Appellant's counsel asked for a continuance so that appellant could attend the hearing. The court denied the request finding no good cause was shown. The court explained appellant was currently in violation of the court's directive to provide verification of his medical condition and to keep the court informed of his address. Further, while appellant was able to contact his attorney to request a continuance of the December 2010 hearing, he did nothing to find out the results of the hearing and is solely responsible for not having an adequate opportunity to appear.

The court addressed appellant's motion to return to disposition. Appellant's counsel argued that lack of due diligence in the initial service justified an order returning the case to disposition and, even if that notice was sufficient, notice for the six- and 12-month review hearings was not. Deputy county counsel argued that appellant's declaration in support of the motion should be stricken because he was not present to be cross-examined. Appellant's counsel noted the declaration was not under penalty of perjury and opposed the motion to strike. The court granted the motion to strike both because appellant was not present in violation of court orders to appear and because the declaration was not under penalty of perjury. The court addressed appellant's alternative request that the case go back to the review hearing dates and found that would functionally be the same as returning to disposition. The court denied the motion, finding nothing defective in the declaration of due diligence at the time of the jurisdictional and dispositional report. The court said the evidence was unclear whether appellant was at the Defuniak Springs address at that time and appellant failed to provide evidence about when and where he was at the time service was attempted.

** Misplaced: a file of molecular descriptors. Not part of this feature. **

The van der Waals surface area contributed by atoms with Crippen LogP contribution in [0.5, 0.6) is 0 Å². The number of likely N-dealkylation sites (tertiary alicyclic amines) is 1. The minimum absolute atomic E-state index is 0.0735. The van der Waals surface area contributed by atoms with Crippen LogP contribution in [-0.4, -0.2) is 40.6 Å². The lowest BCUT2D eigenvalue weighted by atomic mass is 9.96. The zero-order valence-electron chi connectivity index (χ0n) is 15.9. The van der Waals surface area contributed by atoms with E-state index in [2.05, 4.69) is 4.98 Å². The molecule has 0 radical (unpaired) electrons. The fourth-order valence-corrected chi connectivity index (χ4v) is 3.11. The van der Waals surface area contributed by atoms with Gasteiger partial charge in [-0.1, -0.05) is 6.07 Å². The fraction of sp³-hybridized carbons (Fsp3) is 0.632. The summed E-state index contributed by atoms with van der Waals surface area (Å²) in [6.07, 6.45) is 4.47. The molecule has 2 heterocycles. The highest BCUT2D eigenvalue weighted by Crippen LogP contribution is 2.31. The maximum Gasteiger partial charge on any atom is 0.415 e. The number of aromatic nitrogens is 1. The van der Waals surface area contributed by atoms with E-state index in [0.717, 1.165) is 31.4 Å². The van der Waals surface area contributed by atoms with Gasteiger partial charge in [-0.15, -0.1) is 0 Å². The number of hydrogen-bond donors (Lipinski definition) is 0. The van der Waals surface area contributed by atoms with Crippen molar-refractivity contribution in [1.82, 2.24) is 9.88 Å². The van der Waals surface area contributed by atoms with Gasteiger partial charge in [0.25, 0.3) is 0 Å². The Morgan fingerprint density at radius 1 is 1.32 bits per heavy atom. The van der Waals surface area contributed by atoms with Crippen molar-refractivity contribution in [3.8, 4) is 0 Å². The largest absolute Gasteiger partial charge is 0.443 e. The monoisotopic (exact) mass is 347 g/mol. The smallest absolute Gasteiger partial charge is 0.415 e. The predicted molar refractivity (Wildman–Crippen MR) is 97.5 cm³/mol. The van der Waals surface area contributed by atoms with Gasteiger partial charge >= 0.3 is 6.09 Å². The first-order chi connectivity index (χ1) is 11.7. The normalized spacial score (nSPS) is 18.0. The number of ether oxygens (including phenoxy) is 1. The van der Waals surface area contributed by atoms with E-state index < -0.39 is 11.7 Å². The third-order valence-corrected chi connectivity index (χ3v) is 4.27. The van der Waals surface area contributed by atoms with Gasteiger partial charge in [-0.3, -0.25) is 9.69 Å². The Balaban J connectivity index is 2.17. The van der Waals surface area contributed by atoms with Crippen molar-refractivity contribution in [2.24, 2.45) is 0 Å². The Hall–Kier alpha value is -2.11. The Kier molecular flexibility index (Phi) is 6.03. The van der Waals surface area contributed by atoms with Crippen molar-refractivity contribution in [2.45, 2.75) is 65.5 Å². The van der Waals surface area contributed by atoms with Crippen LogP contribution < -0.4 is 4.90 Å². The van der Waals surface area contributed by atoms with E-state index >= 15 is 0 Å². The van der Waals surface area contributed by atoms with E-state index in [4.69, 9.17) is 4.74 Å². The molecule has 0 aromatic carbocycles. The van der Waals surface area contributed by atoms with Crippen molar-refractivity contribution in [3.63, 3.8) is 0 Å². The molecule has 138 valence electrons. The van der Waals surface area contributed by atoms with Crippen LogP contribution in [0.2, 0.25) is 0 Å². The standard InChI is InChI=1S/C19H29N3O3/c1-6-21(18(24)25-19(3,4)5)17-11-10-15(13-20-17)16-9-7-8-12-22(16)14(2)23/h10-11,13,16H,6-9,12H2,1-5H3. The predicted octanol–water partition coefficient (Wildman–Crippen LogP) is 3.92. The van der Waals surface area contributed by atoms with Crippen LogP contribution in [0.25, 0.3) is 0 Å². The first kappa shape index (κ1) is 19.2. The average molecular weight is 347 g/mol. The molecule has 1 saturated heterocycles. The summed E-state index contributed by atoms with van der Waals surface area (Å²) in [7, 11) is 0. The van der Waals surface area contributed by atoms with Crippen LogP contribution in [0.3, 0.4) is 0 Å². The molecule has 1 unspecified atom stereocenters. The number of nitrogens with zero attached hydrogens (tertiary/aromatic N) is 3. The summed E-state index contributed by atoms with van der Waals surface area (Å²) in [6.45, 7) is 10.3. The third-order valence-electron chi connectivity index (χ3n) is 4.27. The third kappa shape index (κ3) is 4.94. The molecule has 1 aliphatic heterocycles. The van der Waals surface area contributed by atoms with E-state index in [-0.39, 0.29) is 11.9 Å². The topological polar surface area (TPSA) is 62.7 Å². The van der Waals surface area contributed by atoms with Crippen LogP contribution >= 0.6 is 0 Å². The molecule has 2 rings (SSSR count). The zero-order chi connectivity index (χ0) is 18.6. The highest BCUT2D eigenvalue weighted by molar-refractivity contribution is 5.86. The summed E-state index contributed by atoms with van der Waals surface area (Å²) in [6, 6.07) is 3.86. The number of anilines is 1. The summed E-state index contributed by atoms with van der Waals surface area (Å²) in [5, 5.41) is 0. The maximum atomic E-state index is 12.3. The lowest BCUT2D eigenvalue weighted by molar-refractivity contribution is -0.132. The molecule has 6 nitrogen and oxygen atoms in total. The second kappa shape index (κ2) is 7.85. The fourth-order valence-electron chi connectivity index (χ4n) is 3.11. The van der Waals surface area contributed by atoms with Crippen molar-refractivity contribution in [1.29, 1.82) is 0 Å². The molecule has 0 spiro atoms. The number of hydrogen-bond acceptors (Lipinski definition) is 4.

The court proceeded to the section 366.26 hearing. Appellant generally objected to termination of his parental rights. The court adopted the recommended findings from the original report, which related only to the mother, and found that there had previously been a denial or termination of reunification services to "the parent." The court terminated parental rights as to both parents. On the judicial council form (JV-320), the box next to the statement--that "The court previously made a finding denying or terminating reunification services" as to both parents--was checked.


I. The Department Urges Application of Disentitlement Doctrine

The Department contends the disentitlement doctrine applies to bar this appeal because appellant was in violation of court orders to appear at the section 366.26 hearing in January 2011 and to provide evidence of his medical condition, which justified a prior continuance.